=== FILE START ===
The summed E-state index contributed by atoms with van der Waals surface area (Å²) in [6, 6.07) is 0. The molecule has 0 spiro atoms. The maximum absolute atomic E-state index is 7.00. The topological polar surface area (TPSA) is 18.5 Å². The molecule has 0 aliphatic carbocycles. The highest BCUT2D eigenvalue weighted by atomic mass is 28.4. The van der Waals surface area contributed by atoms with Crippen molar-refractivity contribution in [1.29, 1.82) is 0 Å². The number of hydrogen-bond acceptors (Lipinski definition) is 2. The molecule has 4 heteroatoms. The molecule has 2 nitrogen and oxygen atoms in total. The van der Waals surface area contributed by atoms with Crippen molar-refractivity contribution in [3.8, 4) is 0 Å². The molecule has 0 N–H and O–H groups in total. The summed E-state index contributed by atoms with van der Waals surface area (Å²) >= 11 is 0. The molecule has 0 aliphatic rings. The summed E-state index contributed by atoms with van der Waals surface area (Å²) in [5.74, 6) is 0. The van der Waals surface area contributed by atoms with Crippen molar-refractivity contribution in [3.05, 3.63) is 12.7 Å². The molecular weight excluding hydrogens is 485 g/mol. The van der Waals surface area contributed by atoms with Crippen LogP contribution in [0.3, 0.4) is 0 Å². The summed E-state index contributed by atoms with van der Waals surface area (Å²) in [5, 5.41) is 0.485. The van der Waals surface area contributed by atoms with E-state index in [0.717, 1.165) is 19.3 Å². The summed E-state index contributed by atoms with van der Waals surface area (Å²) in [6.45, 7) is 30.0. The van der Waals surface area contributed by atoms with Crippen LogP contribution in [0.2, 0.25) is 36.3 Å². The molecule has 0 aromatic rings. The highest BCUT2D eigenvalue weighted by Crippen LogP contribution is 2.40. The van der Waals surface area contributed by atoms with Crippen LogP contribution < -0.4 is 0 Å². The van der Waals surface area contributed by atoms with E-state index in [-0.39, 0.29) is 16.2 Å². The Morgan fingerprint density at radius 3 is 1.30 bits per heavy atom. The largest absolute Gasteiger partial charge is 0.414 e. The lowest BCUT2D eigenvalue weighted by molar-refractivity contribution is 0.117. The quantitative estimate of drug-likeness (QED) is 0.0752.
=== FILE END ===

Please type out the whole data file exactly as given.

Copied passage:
The summed E-state index contributed by atoms with van der Waals surface area (Å²) in [6, 6.07) is 0. The molecule has 0 spiro atoms. The maximum absolute atomic E-state index is 7.00. The topological polar surface area (TPSA) is 18.5 Å². The molecule has 0 aliphatic carbocycles. The highest BCUT2D eigenvalue weighted by atomic mass is 28.4. The van der Waals surface area contributed by atoms with Crippen molar-refractivity contribution in [1.29, 1.82) is 0 Å². The number of hydrogen-bond acceptors (Lipinski definition) is 2. The molecule has 4 heteroatoms. The molecule has 2 nitrogen and oxygen atoms in total. The van der Waals surface area contributed by atoms with Crippen molar-refractivity contribution in [3.8, 4) is 0 Å². The molecule has 0 N–H and O–H groups in total. The summed E-state index contributed by atoms with van der Waals surface area (Å²) >= 11 is 0. The molecule has 0 aliphatic rings. The summed E-state index contributed by atoms with van der Waals surface area (Å²) in [5.74, 6) is 0. The van der Waals surface area contributed by atoms with Crippen molar-refractivity contribution in [3.05, 3.63) is 12.7 Å². The molecular weight excluding hydrogens is 485 g/mol. The van der Waals surface area contributed by atoms with Crippen LogP contribution in [0.3, 0.4) is 0 Å². The summed E-state index contributed by atoms with van der Waals surface area (Å²) in [5, 5.41) is 0.485. The van der Waals surface area contributed by atoms with E-state index in [0.717, 1.165) is 19.3 Å². The summed E-state index contributed by atoms with van der Waals surface area (Å²) in [6.45, 7) is 30.0. The van der Waals surface area contributed by atoms with Crippen LogP contribution in [0.2, 0.25) is 36.3 Å². The molecule has 0 aromatic rings. The highest BCUT2D eigenvalue weighted by Crippen LogP contribution is 2.40. The van der Waals surface area contributed by atoms with Crippen LogP contribution < -0.4 is 0 Å². The van der Waals surface area contributed by atoms with E-state index in [-0.39, 0.29) is 16.2 Å². The Morgan fingerprint density at radius 3 is 1.30 bits per heavy atom. The largest absolute Gasteiger partial charge is 0.414 e. The lowest BCUT2D eigenvalue weighted by molar-refractivity contribution is 0.117. The quantitative estimate of drug-likeness (QED) is 0.0752.